Welcome to the second installment of The Seven Questions Series! Many thanks to Jennifer Blanchard for being my guest.
It was inspired by my blog, Procrastinating Writers, and by all the questions and comments I get from writers/readers saying they “don’t know how to get started” or “they don’t have the time/motivation/energy/etc to write.”
I wanted to make it easy for people interested in writing to get started and maintain the momentum.
TCW: You wrote this book with Joe Williams. What was the collaboration process like and what advice would you give collaborating writers?
Jennifer: Our collaboration process was a bit easier than most because we live in the same house. But since we’re on totally different schedules for the most part, we divided and conquered. I split the book “to-dos” into two categories: stuff that’s already written, but needs to be edited; and stuff that needs to be written. Then we split the list up—he wrote some and I wrote the rest, then we both read through and edited the stuff that had already been written (since I pulled a lot of the content straight from the blog).
Overall I think the best advice I have for anyone who wants to collaborate is this: Find a writer who you can work with; someone who is responsible and who will support you and hold up their end of the deal. Without that collaboration just can’t happen.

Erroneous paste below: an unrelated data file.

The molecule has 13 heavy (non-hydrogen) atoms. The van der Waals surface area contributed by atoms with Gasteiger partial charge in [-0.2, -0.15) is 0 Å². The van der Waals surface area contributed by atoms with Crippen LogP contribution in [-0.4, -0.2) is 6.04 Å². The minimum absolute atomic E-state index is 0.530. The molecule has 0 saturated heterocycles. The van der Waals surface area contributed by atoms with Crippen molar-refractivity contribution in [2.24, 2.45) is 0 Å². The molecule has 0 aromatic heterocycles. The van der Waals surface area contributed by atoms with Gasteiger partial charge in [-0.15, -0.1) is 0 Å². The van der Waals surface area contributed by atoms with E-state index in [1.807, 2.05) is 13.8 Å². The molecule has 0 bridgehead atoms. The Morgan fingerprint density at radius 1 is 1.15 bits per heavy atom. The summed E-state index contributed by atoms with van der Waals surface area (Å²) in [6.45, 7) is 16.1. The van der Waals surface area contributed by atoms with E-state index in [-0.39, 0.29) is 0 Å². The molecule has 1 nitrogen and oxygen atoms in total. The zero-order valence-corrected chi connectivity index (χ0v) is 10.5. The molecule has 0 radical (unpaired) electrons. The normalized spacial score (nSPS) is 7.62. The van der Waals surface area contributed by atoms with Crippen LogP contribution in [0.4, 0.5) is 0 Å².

TCW: What is the “All-Or-Nothing Mistake” and what can writers do to let it go?
Jennifer: The all-or-nothing mistake is a mindset that writers often have: They think they can only write under certain conditions, and if the conditions are not exact, they won’t/can’t write.
For example, if my goal is to write for an hour every day, but I only have 20 minutes available to me today, with an all-or-nothing mindset I would tell myself I can’t write because I don’t have a full hour.
But what writers don’t realize is that mindset is not only distracting, but also very limiting. Instead of all-or-nothing, focus on what’s important: Getting writing done! Even if that means writing for 20 minutes instead of an hour. Every little bit is moving you in the right direction.
TCW: There’s a whole section for writers who fear rejection. What are some reasons writers fear rejection, and what are some ways to deal with it?
Jennifer: Writers fear rejection because they view rejection of their writing as a rejection of themselves when that is absolutely NOT the case. Just because your writing was rejected, that doesn’t mean you were rejected. Remember that and repeat it to yourself.
Putting yourself out there as a writer is a huge challenge. Many writers never take that challenge on and instead keep their writing hidden in a drawer. Your writing should be where it belongs: In the hands of readers. In order to get it there, you need to open yourself up to all possibilities, which includes the possibility of being rejected.
A wise business coach once told me, “There is no rejection; there is only selection.” I like that.
Some ways to deal with it could be:
• Practice putting yourself out there. The more you do it, the better you’ll get at it.
• Have someone sit down with you and for 10-15 minutes keep saying “No” to you over and over again until you’re sick of hearing it. Getting over the idea of “no” is a huge step toward getting over the idea of being rejected.